In the wake of the Orlando shooting, I am reminded of a sermon once if not often given by Dan Seaborn in which he proclaims that homosexuality is wrong, and further expresses the fear that he might very well be put in prison some day for having said so.
Saturday night’s events expose the utter nonsense these words represent as they issue forth from the lips of a white Protestant male in West Michigan. And while Seaborn’s public words invite a specific response, it is this community at large, and those like it, that have allowed anti-gay sentiments to fester, take root and grow ultimately into the kind of deeply entrenched hate witnessed by all of us who identify as gay, lesbian, bisexual or transgender. The indoctrination has finally been mistaken for conscience by its recipients.
Over a hundred men were shot on Saturday, with 50 dead; Seaborn and like-minded men of privilege have so far seen no jail time. The roles in this story are clear. For Christians to play the victim in a “culture war” that has us LGBT folks worried for our physical safety is not only preposterous, it is profoundly anti-Christian. Christians may be persecuted elsewhere, but not much in America, and certainly not in Holland.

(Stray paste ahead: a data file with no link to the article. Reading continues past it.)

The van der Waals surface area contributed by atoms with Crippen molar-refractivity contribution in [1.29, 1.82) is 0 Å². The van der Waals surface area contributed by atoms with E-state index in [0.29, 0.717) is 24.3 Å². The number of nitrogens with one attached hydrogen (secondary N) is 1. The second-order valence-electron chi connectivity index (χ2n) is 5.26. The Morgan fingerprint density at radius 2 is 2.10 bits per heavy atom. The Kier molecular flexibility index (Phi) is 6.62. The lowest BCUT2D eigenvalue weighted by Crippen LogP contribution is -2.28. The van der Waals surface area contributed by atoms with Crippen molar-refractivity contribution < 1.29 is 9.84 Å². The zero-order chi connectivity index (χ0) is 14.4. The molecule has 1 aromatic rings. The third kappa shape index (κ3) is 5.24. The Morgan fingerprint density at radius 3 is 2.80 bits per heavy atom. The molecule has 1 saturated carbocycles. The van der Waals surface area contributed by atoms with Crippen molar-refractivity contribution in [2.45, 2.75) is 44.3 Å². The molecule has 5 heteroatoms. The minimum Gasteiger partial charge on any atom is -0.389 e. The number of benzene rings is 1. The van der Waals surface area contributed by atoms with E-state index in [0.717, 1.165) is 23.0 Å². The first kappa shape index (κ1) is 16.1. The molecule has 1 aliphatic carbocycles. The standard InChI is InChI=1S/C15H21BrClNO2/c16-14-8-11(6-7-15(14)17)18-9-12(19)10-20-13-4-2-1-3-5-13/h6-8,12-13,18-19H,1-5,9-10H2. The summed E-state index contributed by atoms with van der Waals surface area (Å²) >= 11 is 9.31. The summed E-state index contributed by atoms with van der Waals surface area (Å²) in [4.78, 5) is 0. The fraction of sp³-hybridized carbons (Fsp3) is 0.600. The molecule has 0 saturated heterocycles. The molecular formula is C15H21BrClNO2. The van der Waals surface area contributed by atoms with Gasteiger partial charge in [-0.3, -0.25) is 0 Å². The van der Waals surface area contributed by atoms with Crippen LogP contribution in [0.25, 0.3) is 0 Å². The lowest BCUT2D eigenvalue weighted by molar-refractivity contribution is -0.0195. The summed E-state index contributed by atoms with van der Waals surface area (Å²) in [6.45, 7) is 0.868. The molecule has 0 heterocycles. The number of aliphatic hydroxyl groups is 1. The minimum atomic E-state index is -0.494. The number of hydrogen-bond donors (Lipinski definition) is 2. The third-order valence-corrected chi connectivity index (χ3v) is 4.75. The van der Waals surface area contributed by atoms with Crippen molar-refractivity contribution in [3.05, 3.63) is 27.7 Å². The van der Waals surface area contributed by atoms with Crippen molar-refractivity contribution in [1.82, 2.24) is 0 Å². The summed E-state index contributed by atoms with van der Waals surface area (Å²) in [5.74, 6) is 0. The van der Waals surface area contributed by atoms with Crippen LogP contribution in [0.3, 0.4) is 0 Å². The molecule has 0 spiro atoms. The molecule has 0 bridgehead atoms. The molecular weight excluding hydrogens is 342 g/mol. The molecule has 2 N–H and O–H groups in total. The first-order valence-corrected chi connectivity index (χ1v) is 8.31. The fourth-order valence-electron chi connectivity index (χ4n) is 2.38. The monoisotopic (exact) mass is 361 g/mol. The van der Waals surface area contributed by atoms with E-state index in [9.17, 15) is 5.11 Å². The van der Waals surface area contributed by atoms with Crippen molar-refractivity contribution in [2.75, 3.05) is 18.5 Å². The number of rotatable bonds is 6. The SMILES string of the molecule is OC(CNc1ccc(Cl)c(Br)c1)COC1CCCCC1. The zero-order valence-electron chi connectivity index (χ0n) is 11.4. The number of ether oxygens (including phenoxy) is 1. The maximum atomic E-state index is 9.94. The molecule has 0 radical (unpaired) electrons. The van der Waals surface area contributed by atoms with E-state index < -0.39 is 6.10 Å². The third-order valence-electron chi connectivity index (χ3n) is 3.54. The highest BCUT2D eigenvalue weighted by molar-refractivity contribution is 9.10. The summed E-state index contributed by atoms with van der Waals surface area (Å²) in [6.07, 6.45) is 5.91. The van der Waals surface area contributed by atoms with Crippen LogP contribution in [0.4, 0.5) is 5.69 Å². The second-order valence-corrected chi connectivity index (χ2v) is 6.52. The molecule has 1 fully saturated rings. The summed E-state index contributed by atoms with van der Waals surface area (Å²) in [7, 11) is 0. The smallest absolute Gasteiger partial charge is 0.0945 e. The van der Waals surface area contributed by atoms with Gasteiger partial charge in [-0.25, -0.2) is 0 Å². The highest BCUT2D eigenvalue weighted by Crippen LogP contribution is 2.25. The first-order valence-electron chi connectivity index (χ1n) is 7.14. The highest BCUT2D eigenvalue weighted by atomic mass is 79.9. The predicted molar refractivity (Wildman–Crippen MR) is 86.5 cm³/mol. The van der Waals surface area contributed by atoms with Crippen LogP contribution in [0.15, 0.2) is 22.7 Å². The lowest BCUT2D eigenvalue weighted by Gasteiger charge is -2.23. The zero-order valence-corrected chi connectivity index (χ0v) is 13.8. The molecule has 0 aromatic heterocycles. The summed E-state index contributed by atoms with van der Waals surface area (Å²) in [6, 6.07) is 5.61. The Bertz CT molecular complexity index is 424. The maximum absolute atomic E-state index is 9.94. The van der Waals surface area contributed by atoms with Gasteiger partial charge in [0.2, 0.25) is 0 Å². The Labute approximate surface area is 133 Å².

That the culture increasingly expresses disagreement with some fundamentalist dogmas should not be interpreted as persecution; it should be interpreted as disagreement. The disproportionately hateful treatment and murder of minorities in America makes this difference clear to any objective observer.
Why say so? Because the blood is on the hands of any and all who fail to act — who do not stand up for “the least of these.” There are the parents whose child blurted “faggot” at me on Eighth Street some months ago; no correction was given. There are the churches who have failed to protect me or else actively excluded me because I am gay; no one cared to call afterward. There are the daily unfriendly stares and avoidance of men whose own masculinity is apparently so delicate that a measure of insult is required to ensure its safe preservation; I am sometimes sure to leave in a crowd to guarantee my safety.
These, friends, are the promulgators of hate, or else the bystanders at the trial of the innocent who say nothing. You have seen the fruits. But will you change the tree?
Chase W. Nelson
Originally published in The Holland Sentinel.